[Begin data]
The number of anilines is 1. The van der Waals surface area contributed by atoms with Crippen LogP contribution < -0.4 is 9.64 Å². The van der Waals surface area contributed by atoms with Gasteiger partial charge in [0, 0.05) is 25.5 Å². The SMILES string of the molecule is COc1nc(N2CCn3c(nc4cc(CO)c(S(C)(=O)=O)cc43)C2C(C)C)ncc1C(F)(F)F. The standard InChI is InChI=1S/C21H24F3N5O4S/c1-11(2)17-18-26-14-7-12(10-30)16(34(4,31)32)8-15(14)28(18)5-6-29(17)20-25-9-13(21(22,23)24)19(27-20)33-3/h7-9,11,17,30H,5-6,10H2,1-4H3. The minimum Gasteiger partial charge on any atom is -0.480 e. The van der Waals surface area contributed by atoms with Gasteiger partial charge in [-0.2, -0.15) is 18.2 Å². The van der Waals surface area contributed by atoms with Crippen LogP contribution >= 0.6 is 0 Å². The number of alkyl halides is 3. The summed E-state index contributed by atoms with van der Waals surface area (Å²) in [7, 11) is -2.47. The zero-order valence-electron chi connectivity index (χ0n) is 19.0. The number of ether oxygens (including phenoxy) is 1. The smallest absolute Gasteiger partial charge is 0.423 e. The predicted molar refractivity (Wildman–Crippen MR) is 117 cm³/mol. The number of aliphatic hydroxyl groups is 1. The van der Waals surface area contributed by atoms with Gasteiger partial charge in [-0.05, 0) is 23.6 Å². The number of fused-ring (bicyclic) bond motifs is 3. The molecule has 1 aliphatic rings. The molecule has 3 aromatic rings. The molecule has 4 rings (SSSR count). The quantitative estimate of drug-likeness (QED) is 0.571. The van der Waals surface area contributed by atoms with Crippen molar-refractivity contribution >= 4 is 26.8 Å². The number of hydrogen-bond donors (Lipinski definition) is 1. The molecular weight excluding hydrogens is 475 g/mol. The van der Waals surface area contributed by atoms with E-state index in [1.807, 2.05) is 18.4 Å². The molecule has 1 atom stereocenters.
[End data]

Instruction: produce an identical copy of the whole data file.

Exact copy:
The number of anilines is 1. The van der Waals surface area contributed by atoms with Crippen LogP contribution < -0.4 is 9.64 Å². The van der Waals surface area contributed by atoms with Gasteiger partial charge in [0, 0.05) is 25.5 Å². The SMILES string of the molecule is COc1nc(N2CCn3c(nc4cc(CO)c(S(C)(=O)=O)cc43)C2C(C)C)ncc1C(F)(F)F. The standard InChI is InChI=1S/C21H24F3N5O4S/c1-11(2)17-18-26-14-7-12(10-30)16(34(4,31)32)8-15(14)28(18)5-6-29(17)20-25-9-13(21(22,23)24)19(27-20)33-3/h7-9,11,17,30H,5-6,10H2,1-4H3. The minimum Gasteiger partial charge on any atom is -0.480 e. The van der Waals surface area contributed by atoms with Gasteiger partial charge in [-0.2, -0.15) is 18.2 Å². The van der Waals surface area contributed by atoms with Crippen LogP contribution >= 0.6 is 0 Å². The number of alkyl halides is 3. The summed E-state index contributed by atoms with van der Waals surface area (Å²) in [7, 11) is -2.47. The zero-order valence-electron chi connectivity index (χ0n) is 19.0. The number of ether oxygens (including phenoxy) is 1. The smallest absolute Gasteiger partial charge is 0.423 e. The predicted molar refractivity (Wildman–Crippen MR) is 117 cm³/mol. The number of aliphatic hydroxyl groups is 1. The van der Waals surface area contributed by atoms with Gasteiger partial charge in [-0.05, 0) is 23.6 Å². The number of fused-ring (bicyclic) bond motifs is 3. The molecule has 1 aliphatic rings. The molecule has 3 aromatic rings. The molecule has 4 rings (SSSR count). The quantitative estimate of drug-likeness (QED) is 0.571. The van der Waals surface area contributed by atoms with Crippen molar-refractivity contribution >= 4 is 26.8 Å². The number of hydrogen-bond donors (Lipinski definition) is 1. The molecular weight excluding hydrogens is 475 g/mol. The van der Waals surface area contributed by atoms with E-state index in [1.807, 2.05) is 18.4 Å². The molecule has 1 atom stereocenters.